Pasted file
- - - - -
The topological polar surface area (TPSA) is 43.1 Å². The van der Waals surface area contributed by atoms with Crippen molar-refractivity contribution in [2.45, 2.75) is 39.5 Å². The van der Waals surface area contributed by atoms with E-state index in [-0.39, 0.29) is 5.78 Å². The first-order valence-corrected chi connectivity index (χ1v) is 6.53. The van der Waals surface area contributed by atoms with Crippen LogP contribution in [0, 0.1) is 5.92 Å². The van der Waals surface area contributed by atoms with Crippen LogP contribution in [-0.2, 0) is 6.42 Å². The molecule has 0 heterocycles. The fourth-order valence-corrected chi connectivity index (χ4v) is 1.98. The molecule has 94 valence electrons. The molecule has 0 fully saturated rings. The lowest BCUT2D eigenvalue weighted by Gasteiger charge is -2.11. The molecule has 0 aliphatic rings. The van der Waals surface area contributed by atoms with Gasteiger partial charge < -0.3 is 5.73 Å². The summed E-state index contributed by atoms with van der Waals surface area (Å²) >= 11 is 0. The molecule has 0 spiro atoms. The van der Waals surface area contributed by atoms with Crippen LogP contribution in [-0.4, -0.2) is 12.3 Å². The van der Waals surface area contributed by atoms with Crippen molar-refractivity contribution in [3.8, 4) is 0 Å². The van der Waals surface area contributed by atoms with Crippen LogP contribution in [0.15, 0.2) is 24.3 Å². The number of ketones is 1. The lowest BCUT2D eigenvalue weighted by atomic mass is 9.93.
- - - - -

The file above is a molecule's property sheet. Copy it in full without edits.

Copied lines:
The topological polar surface area (TPSA) is 43.1 Å². The van der Waals surface area contributed by atoms with Crippen molar-refractivity contribution in [2.45, 2.75) is 39.5 Å². The van der Waals surface area contributed by atoms with E-state index in [-0.39, 0.29) is 5.78 Å². The first-order valence-corrected chi connectivity index (χ1v) is 6.53. The van der Waals surface area contributed by atoms with Crippen LogP contribution in [0, 0.1) is 5.92 Å². The van der Waals surface area contributed by atoms with Crippen LogP contribution in [-0.2, 0) is 6.42 Å². The molecule has 0 heterocycles. The fourth-order valence-corrected chi connectivity index (χ4v) is 1.98. The molecule has 94 valence electrons. The molecule has 0 fully saturated rings. The lowest BCUT2D eigenvalue weighted by Gasteiger charge is -2.11. The molecule has 0 aliphatic rings. The van der Waals surface area contributed by atoms with Gasteiger partial charge < -0.3 is 5.73 Å². The summed E-state index contributed by atoms with van der Waals surface area (Å²) >= 11 is 0. The molecule has 0 spiro atoms. The van der Waals surface area contributed by atoms with Crippen LogP contribution in [-0.4, -0.2) is 12.3 Å². The van der Waals surface area contributed by atoms with Crippen molar-refractivity contribution in [3.8, 4) is 0 Å². The van der Waals surface area contributed by atoms with Crippen LogP contribution in [0.15, 0.2) is 24.3 Å². The number of ketones is 1. The lowest BCUT2D eigenvalue weighted by atomic mass is 9.93.